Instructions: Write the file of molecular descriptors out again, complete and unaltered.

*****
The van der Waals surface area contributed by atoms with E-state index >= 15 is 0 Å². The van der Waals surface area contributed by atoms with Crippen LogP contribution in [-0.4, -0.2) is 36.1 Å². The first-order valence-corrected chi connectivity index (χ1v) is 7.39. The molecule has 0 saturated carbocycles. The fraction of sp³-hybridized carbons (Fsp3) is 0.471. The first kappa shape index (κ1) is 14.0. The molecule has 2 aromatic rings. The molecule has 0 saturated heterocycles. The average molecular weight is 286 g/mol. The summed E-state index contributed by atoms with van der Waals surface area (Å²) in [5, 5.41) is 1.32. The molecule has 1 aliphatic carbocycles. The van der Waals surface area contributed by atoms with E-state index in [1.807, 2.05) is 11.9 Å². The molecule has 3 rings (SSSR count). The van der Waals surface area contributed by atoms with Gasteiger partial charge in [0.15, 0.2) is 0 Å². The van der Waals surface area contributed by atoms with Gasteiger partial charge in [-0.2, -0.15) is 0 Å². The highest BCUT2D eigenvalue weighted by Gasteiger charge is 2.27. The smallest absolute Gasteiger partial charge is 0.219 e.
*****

The van der Waals surface area contributed by atoms with E-state index >= 15 is 0 Å². The van der Waals surface area contributed by atoms with Crippen LogP contribution in [-0.4, -0.2) is 36.1 Å². The first-order valence-corrected chi connectivity index (χ1v) is 7.39. The molecule has 0 saturated carbocycles. The fraction of sp³-hybridized carbons (Fsp3) is 0.471. The first kappa shape index (κ1) is 14.0. The molecule has 2 aromatic rings. The molecule has 0 saturated heterocycles. The average molecular weight is 286 g/mol. The summed E-state index contributed by atoms with van der Waals surface area (Å²) in [5, 5.41) is 1.32. The molecule has 1 aliphatic carbocycles. The van der Waals surface area contributed by atoms with E-state index in [1.807, 2.05) is 11.9 Å². The molecule has 3 rings (SSSR count). The van der Waals surface area contributed by atoms with Gasteiger partial charge in [0.15, 0.2) is 0 Å². The van der Waals surface area contributed by atoms with Gasteiger partial charge in [-0.2, -0.15) is 0 Å². The highest BCUT2D eigenvalue weighted by Gasteiger charge is 2.27. The smallest absolute Gasteiger partial charge is 0.219 e.